Agricultural, earth-moving, and operating machinery
Agricultural, earth-moving and operating machinery in broad sense represent the majority of the civil off-road vehicles and a relevant industrial sector in both developed and emerging countries. The soil interaction of these machines plays a fundamental role in defining their characteristics, and features a peculiar need to compromise opposite needs: working the soil (i.e. taking it beyond its resistance limit) with a minimum energy consumption and at the same time being able to transfer to the soil the maximum tractive effort (i.e. taking it slightly below its resistance limit). This performance must be reached with a minimum soil disturbance.
The quest for the best compromise possible is made even more difficult by the constraints given by the soil knowledge and condition variability, by the limitation of the available power from the prime mover and by the constraints in the machine layout given by its operation.
The combination of constraints and needs generates a highly interdisciplinary field of application, where soil mechanics, automotive engineering, fluid power, electronics and control systems intersect to each other creating one of the most challenging arenas for the ISTVS community.
Trafficability is today one of honor words in ISTVS as a development of the works done on mobility that was previously one of the main topics of the society. Off-road working machinery may cause severe soil and water disturbance. Any kind of soil disturbance means usually that energy dissipation is used for changing the soil under the running gear and ways to avoid soil disturbance at off-road traffic is one of the increasing important topics for R&D in ISTVS. Energy (fuel) spent for the mobility of a vehicle should be used mainly for propelling the vehicle. Efficient wheel/track interaction with ground with high traction but less soil disturbance means also that the whole transmission chain from engine to the ground must be further scrutinized to decrease the demand of energy input including new ways to power the off-road vehicle. For uneven off-road conditions it may also include efficient steering and suspension to make the ground contact smooth both for the ground, machine and the operator of the machine.
The machine may not leak oil products and if it cannot be completely avoided, the oil products must be degradable. This is especially important when working in environment where water/vegetation can be contaminated. All operations in sensitive sites and near water must be done with great care and good ways to decrease impact must be promoted.
It may seem to be an easy task but considering the economic benefits with bigger machinery may have compared to smaller machines doing a certain work, the machines tends always to become bigger and the ground disturbance seems to be on similar level as before. What is better with one heavy passage compared to many small? Thus, improvements have been done but the design and concepts for mobility are mainly the same. Where are the new concepts for good grip and decreased rolling resistance and reduced fuel consumption?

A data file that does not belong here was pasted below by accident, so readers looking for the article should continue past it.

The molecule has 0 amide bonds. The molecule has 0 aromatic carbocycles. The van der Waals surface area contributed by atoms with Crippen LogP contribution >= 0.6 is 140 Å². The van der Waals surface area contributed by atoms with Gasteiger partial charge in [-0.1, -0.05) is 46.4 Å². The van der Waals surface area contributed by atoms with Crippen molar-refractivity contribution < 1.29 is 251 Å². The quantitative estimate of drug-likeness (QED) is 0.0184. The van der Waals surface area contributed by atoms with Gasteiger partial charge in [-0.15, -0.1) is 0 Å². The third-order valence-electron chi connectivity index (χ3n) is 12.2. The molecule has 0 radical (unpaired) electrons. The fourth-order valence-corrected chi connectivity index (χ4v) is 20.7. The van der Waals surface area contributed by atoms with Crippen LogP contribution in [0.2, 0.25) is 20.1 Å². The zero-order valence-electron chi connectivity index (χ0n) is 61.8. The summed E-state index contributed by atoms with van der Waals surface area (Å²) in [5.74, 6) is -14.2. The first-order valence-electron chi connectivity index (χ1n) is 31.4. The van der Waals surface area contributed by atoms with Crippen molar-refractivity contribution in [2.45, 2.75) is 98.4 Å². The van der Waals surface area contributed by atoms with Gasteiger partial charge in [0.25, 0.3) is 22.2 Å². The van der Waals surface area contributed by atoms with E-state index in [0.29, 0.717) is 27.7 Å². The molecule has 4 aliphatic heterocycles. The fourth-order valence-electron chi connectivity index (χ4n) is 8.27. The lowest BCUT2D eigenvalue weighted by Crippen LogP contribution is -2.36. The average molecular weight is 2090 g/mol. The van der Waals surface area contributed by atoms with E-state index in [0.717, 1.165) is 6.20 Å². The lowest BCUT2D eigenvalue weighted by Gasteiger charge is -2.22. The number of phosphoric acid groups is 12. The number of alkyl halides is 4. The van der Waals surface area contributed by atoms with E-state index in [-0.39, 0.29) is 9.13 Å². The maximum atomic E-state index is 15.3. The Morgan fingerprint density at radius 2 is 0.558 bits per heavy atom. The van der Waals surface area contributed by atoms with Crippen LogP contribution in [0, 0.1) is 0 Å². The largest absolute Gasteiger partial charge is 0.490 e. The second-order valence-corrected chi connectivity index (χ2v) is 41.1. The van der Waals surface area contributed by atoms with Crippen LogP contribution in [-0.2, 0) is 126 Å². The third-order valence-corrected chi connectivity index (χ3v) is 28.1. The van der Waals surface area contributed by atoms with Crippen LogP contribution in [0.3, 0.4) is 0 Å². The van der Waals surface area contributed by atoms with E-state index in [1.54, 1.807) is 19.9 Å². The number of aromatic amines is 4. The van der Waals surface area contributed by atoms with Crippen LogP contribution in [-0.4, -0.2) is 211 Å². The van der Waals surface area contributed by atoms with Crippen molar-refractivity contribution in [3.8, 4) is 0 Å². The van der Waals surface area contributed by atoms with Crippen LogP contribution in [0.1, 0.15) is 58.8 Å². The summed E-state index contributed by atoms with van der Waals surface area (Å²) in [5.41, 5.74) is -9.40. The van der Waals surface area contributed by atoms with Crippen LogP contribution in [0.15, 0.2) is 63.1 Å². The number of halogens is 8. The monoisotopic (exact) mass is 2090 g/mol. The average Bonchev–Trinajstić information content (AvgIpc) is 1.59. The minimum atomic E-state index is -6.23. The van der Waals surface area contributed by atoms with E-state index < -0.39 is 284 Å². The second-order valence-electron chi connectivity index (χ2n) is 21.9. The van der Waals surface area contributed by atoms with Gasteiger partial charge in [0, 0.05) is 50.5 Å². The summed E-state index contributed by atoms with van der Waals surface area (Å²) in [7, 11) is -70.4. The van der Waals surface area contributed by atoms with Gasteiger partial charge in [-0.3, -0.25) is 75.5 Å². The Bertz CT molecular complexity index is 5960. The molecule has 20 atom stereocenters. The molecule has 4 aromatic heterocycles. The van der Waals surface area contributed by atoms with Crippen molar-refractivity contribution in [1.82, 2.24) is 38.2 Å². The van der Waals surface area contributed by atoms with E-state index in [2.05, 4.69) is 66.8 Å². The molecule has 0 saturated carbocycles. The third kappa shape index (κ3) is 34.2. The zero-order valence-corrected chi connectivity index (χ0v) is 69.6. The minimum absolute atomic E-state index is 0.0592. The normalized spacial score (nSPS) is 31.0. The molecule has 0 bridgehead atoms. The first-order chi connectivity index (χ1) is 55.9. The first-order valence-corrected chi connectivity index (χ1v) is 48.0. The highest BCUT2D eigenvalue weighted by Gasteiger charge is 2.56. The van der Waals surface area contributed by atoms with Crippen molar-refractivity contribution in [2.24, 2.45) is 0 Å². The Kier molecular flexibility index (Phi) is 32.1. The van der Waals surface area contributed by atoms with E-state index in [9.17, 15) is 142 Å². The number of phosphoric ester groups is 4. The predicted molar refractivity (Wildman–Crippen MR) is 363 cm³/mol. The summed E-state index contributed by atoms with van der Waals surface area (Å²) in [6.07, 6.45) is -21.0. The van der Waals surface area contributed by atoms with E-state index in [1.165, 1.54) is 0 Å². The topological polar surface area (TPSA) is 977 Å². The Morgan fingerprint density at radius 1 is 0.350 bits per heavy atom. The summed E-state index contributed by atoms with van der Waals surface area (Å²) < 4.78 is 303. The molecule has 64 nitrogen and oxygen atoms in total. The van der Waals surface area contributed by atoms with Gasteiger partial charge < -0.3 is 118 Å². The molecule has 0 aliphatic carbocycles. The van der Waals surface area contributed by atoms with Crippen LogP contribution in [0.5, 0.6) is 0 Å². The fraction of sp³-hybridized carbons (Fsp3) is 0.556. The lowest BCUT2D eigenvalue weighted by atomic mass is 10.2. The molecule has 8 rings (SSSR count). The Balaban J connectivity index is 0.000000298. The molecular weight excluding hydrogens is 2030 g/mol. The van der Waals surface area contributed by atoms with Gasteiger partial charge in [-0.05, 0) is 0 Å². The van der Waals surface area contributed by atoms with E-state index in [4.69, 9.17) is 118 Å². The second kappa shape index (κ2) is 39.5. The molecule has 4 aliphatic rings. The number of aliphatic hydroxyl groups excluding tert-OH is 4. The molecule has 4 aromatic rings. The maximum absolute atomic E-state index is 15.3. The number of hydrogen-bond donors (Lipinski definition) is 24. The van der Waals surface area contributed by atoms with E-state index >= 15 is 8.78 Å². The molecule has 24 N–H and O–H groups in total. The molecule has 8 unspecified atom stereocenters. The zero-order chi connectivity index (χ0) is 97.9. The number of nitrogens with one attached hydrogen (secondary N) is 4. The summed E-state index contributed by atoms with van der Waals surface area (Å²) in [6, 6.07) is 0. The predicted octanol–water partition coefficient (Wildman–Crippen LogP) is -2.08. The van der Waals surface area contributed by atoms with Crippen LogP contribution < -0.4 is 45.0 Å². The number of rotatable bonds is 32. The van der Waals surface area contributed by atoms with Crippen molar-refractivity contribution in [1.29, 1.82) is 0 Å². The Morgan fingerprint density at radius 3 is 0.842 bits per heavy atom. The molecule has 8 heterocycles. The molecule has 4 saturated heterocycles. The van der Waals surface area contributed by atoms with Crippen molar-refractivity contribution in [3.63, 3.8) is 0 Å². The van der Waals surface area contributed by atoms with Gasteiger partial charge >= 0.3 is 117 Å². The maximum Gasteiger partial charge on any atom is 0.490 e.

Planetary rovers, mobile robotics, and autonomous navigation
Robotic vehicles expand the design envelope for mobility systems compared with traditional vehicles in that they are often associated with smaller vehicle sizes, unique chassis & drive train configurations, and autonomous control & navigation. Design concerns consequently differ in emphasis from crewed vehicles, typically in the following aspects: there exists less historical performance data; simulation tools are less well validated; there is usually limited on-board energy, and thus high efficiency is required; scale effects exist with respect to terrain roughness & obstacles; immobility completely defeats a given mission (since human intervention is usually not permitted); and, finally, control algorithms can greatly affect mobility performance.
Several planetary rover missions are currently prepared by various space agencies – with both NASA and the European Space Agency (ESA) working on near-term rover missions to Mars following the successful NASA Mars Pathfinder and Mars Exploration Rover missions, and Japan and China studying lunar rover missions for flight within the next 5 years.
Terrain characterization and evaluation
A means of characterizing the surface material is needed to predict off-road vehicle performance, trafficability, and soil deformation (compaction and rutting) that results from vehicle passage. Predictive models calculate the forces developed between the wheels or tracks and the terrain surface and generally assume the surface material is a well-behaved continuum (perhaps a bold assumption). Each model may require different material properties as input, and although many different methods of material characterization exist, none is universally adequate. The same is true of the predictive models. It is of the utmost importance that the strength characterization technique satisfies the need for the information and be suitable for the terrain material in question.
Vehicle-terrain (soil, snow/ice, sand) interaction
Terrain includes the material that comprises the terrain (soil, vegetation) as well as the geometry of the terrain surface (topography). The ability of the terrain to support and provide traction for vehicle operation is called trafficability. In trafficability studies, the emphasis is on the interaction between the vehicle and the surface material, whereas mobility considers the entire effects of the terrain, including obstacles and topography, on vehicle operation.